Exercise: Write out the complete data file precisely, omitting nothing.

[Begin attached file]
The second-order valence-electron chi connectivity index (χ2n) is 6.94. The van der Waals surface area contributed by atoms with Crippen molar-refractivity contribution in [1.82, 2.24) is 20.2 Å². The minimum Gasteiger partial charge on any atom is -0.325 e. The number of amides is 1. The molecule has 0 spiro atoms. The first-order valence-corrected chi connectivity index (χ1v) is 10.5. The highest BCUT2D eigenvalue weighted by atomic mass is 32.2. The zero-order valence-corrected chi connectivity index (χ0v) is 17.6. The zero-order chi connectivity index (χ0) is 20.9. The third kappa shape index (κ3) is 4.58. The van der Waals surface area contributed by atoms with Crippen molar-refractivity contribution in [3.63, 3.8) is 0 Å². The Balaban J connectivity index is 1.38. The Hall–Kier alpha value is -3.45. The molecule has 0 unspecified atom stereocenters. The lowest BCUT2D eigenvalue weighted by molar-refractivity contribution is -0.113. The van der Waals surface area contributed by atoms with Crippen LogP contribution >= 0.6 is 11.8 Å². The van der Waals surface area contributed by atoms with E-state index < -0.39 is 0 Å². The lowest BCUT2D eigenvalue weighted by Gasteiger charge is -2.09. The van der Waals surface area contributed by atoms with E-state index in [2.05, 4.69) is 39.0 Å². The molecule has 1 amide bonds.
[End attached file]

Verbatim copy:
The second-order valence-electron chi connectivity index (χ2n) is 6.94. The van der Waals surface area contributed by atoms with Crippen molar-refractivity contribution in [1.82, 2.24) is 20.2 Å². The minimum Gasteiger partial charge on any atom is -0.325 e. The number of amides is 1. The molecule has 0 spiro atoms. The first-order valence-corrected chi connectivity index (χ1v) is 10.5. The highest BCUT2D eigenvalue weighted by atomic mass is 32.2. The zero-order valence-corrected chi connectivity index (χ0v) is 17.6. The zero-order chi connectivity index (χ0) is 20.9. The third kappa shape index (κ3) is 4.58. The van der Waals surface area contributed by atoms with Crippen molar-refractivity contribution in [3.63, 3.8) is 0 Å². The Balaban J connectivity index is 1.38. The Hall–Kier alpha value is -3.45. The molecule has 0 unspecified atom stereocenters. The lowest BCUT2D eigenvalue weighted by molar-refractivity contribution is -0.113. The van der Waals surface area contributed by atoms with Crippen LogP contribution >= 0.6 is 11.8 Å². The van der Waals surface area contributed by atoms with E-state index < -0.39 is 0 Å². The lowest BCUT2D eigenvalue weighted by Gasteiger charge is -2.09. The van der Waals surface area contributed by atoms with E-state index in [2.05, 4.69) is 39.0 Å². The molecule has 1 amide bonds.